My Lords, I shall speak also to Amendments 15, 16 and 17. These amendments take us back to the very wide provisions in Clause 4, on which we spent a good deal of time on Monday, when we debated the problems of a skeleton Bill and the reports of your Lordships’ Delegated Powers and Regulatory Reform Committee and Constitution Committee. From those respective committees, the noble Lords, Lord Blencathra and Lord Pannick, applied their different but devastating critiques. My noble friend Lord Beith asked the pertinent question about what instructions had been given to the drafters of these provisions. After all, responsibility to give instructions lies with Ministers.
Had the Minister accepted the earlier amendments to Clause 4, particularly those changing “appropriate” to “necessary” and deleting the phrase “in connection with”, some of the ground would have been taken from under my feet. However, she did not and it was not; nor was the insertion of the term “only” in subsection (3)—that is, “may only make provision”—accepted.
Subsection (3) purports to explain subsection (1). The power to make regulations includes powers as listed in paragraphs (a) and (b). It does not limit those powers but just gives examples, and all my amendments seek to omit words from this clause. The first concerns the term “supplementary”. Why is it necessary to make “supplementary” provision as well as provision that is “incidental” and “in consequence of”?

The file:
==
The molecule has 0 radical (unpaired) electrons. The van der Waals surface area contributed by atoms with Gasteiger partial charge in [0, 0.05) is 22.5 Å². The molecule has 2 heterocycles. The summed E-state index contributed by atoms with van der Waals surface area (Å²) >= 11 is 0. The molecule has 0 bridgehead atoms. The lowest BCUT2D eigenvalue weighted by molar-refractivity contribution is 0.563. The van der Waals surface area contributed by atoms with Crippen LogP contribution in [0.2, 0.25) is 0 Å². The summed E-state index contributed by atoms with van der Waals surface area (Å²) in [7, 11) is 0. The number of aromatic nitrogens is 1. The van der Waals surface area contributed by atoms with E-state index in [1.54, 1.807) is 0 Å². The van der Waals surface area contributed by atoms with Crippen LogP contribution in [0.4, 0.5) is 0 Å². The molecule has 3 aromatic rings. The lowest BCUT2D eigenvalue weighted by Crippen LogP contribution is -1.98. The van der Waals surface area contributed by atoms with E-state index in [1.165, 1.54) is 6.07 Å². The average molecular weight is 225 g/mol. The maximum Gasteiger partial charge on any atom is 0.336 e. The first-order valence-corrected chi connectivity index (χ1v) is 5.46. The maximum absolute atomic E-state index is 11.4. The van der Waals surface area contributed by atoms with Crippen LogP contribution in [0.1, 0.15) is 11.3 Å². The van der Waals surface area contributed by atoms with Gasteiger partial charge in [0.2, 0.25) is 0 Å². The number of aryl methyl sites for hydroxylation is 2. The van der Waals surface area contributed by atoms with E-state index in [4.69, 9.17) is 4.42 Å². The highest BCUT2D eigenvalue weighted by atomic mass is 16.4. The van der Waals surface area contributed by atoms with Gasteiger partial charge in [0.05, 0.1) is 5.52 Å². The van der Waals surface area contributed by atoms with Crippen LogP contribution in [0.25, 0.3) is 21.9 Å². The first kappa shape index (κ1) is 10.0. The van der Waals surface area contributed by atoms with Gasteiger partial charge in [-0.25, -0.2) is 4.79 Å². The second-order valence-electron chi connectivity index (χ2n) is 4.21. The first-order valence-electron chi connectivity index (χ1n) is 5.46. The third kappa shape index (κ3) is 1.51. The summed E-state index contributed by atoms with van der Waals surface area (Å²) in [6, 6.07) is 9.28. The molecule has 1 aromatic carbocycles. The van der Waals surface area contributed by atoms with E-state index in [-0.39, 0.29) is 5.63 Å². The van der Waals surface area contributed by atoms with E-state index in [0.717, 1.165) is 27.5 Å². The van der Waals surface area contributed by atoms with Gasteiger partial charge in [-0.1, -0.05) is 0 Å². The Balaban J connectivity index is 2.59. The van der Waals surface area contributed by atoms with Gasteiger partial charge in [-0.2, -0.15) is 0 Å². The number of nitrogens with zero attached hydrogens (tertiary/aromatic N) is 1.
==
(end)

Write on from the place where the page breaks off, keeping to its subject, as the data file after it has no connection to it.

The second amendment would omit the term “transitory”. I would be interested to know what is meant by the term in this context. It must mean something different from “transitional” because it sits alongside that term. It is a narrative word that I would have expected to read in a piece of fiction rather than in legislation.
Amendment 16 would take out paragraph (b), which gives the power
“to make different provision for different purposes.”
I am very familiar with this phrase; it may mean bringing provisions in at different times or for different jurisdictions and so on. However, my antennae were well up by the time I got to Clause 4(3)(b), and I would be grateful if the Minister would share with the House the different purposes that may be required, particularly in a Bill so urgent that it needs to come into effect very quickly. I can see that it may be important to bring some provisions in as soon as the Bill becomes an Act and others—particularly with regard to the settled status scheme—at a later date. However, it would be helpful to have her comments on this.